The disputed domain name contains in its entirety the Complainant’s trademark. The Complainant’s trademark is a coined word or words, has been in use for a substantial time prior to the registration of the disputed domain name and is a well known mark. The Respondent has alleged no good faith basis for use by it of the disputed domain name. Moreover, the domain name in dispute is so obviously connected with the Complainant that the use or registration by anyone other than the Complainant suggests opportunistic bad faith. The fact that the Respondent registered the domain name in dispute, which is virtually identical to the Complainant’s trademark and corporate name, and which is a coined term made up by the Complainant, plus the fact that the Respondent has (without authorization) posted the Complainant’s trademark on the website to which the Domain name in dispute resolves, indicates that the Respondent had actual knowledge of the Complainant’s trademark and/or corporate name. Therefore, the Respondent in the instant case has registered and is using the domain name in dispute in bad faith.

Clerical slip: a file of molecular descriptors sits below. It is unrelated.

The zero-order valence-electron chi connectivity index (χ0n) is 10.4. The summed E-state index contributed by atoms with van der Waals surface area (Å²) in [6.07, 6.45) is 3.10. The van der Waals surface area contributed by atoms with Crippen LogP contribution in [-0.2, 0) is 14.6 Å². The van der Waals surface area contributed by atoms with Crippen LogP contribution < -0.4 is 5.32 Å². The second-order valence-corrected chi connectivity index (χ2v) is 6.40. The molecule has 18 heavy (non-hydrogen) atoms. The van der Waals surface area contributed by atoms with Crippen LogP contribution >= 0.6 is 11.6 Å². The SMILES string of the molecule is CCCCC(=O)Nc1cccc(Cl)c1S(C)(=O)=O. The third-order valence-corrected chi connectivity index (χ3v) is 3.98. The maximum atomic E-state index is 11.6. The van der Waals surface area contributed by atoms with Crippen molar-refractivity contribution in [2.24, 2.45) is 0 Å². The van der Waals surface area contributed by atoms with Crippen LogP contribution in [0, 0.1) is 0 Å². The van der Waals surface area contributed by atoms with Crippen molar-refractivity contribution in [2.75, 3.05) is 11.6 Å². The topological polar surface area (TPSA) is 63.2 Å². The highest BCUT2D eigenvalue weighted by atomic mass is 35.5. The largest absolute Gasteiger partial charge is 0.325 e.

The Respondent’s bad faith is also evidenced by the Respondent’s inactivity with respect to the disputed domain name and the Respondent’s failure to respond to the Complainant’s cease and desist notice.
The Respondent did not reply to the Complainant’s contentions.
6. Discussion and Findings
Under the Policy, the Complainant must prove that:
(i) the domain name is identical or confusingly similar to a trademark or service mark in which it has rights; and
(ii) the Respondent has no rights or legitimate interests in respect of the domain name; and
(iii) the domain name has been registered and is being used in bad faith.
A. Identical or Confusingly Similar